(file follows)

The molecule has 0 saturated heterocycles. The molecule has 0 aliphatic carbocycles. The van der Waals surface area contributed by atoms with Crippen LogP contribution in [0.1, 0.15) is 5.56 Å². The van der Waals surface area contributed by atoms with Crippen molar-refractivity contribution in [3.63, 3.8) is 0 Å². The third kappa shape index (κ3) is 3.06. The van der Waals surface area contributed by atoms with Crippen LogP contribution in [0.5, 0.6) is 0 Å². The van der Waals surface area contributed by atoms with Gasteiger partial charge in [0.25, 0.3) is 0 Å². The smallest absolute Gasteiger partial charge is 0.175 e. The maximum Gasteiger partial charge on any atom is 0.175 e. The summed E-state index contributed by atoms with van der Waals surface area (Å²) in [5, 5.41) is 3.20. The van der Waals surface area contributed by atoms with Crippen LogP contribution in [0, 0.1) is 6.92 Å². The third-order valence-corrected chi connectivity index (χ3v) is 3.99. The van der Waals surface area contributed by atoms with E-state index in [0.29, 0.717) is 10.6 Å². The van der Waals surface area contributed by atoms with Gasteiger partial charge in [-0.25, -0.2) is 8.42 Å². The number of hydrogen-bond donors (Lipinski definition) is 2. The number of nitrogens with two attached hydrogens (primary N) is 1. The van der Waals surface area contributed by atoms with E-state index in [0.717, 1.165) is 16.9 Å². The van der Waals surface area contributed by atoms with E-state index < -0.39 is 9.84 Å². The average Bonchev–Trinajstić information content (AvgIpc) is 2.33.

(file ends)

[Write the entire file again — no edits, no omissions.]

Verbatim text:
The molecule has 0 saturated heterocycles. The molecule has 0 aliphatic carbocycles. The van der Waals surface area contributed by atoms with Crippen LogP contribution in [0.1, 0.15) is 5.56 Å². The van der Waals surface area contributed by atoms with Crippen molar-refractivity contribution in [3.63, 3.8) is 0 Å². The third kappa shape index (κ3) is 3.06. The van der Waals surface area contributed by atoms with Crippen LogP contribution in [0.5, 0.6) is 0 Å². The van der Waals surface area contributed by atoms with Gasteiger partial charge in [0.25, 0.3) is 0 Å². The smallest absolute Gasteiger partial charge is 0.175 e. The maximum Gasteiger partial charge on any atom is 0.175 e. The summed E-state index contributed by atoms with van der Waals surface area (Å²) in [5, 5.41) is 3.20. The van der Waals surface area contributed by atoms with Crippen LogP contribution in [0, 0.1) is 6.92 Å². The third-order valence-corrected chi connectivity index (χ3v) is 3.99. The van der Waals surface area contributed by atoms with E-state index in [0.29, 0.717) is 10.6 Å². The van der Waals surface area contributed by atoms with Gasteiger partial charge in [-0.25, -0.2) is 8.42 Å². The number of hydrogen-bond donors (Lipinski definition) is 2. The number of nitrogens with two attached hydrogens (primary N) is 1. The van der Waals surface area contributed by atoms with E-state index in [0.717, 1.165) is 16.9 Å². The van der Waals surface area contributed by atoms with E-state index < -0.39 is 9.84 Å². The average Bonchev–Trinajstić information content (AvgIpc) is 2.33.